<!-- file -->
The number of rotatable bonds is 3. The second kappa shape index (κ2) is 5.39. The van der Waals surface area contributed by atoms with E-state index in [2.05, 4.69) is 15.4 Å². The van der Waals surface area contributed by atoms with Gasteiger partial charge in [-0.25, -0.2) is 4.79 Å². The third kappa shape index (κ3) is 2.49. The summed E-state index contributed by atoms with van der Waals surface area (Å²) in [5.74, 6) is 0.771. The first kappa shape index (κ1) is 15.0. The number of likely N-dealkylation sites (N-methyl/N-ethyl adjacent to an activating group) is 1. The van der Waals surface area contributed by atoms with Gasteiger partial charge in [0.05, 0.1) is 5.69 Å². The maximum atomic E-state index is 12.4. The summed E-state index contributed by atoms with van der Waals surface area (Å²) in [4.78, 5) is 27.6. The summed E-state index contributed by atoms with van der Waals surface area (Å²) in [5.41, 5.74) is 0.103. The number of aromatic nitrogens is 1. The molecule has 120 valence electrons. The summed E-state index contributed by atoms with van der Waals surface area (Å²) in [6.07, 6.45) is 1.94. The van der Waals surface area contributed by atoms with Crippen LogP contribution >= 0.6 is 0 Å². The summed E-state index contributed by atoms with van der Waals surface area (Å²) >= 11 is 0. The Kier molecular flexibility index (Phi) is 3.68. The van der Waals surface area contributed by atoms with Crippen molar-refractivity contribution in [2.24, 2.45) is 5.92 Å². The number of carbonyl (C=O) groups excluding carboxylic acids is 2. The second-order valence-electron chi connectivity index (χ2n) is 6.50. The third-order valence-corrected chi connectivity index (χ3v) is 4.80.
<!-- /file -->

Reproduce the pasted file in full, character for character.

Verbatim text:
The number of rotatable bonds is 3. The second kappa shape index (κ2) is 5.39. The van der Waals surface area contributed by atoms with E-state index in [2.05, 4.69) is 15.4 Å². The van der Waals surface area contributed by atoms with Gasteiger partial charge in [-0.25, -0.2) is 4.79 Å². The third kappa shape index (κ3) is 2.49. The summed E-state index contributed by atoms with van der Waals surface area (Å²) in [5.74, 6) is 0.771. The first kappa shape index (κ1) is 15.0. The number of likely N-dealkylation sites (N-methyl/N-ethyl adjacent to an activating group) is 1. The van der Waals surface area contributed by atoms with Gasteiger partial charge in [0.05, 0.1) is 5.69 Å². The maximum atomic E-state index is 12.4. The summed E-state index contributed by atoms with van der Waals surface area (Å²) in [4.78, 5) is 27.6. The summed E-state index contributed by atoms with van der Waals surface area (Å²) in [5.41, 5.74) is 0.103. The number of aromatic nitrogens is 1. The molecule has 120 valence electrons. The summed E-state index contributed by atoms with van der Waals surface area (Å²) in [6.07, 6.45) is 1.94. The van der Waals surface area contributed by atoms with Crippen LogP contribution >= 0.6 is 0 Å². The summed E-state index contributed by atoms with van der Waals surface area (Å²) >= 11 is 0. The Kier molecular flexibility index (Phi) is 3.68. The van der Waals surface area contributed by atoms with Crippen molar-refractivity contribution in [2.24, 2.45) is 5.92 Å². The number of carbonyl (C=O) groups excluding carboxylic acids is 2. The second-order valence-electron chi connectivity index (χ2n) is 6.50. The third-order valence-corrected chi connectivity index (χ3v) is 4.80.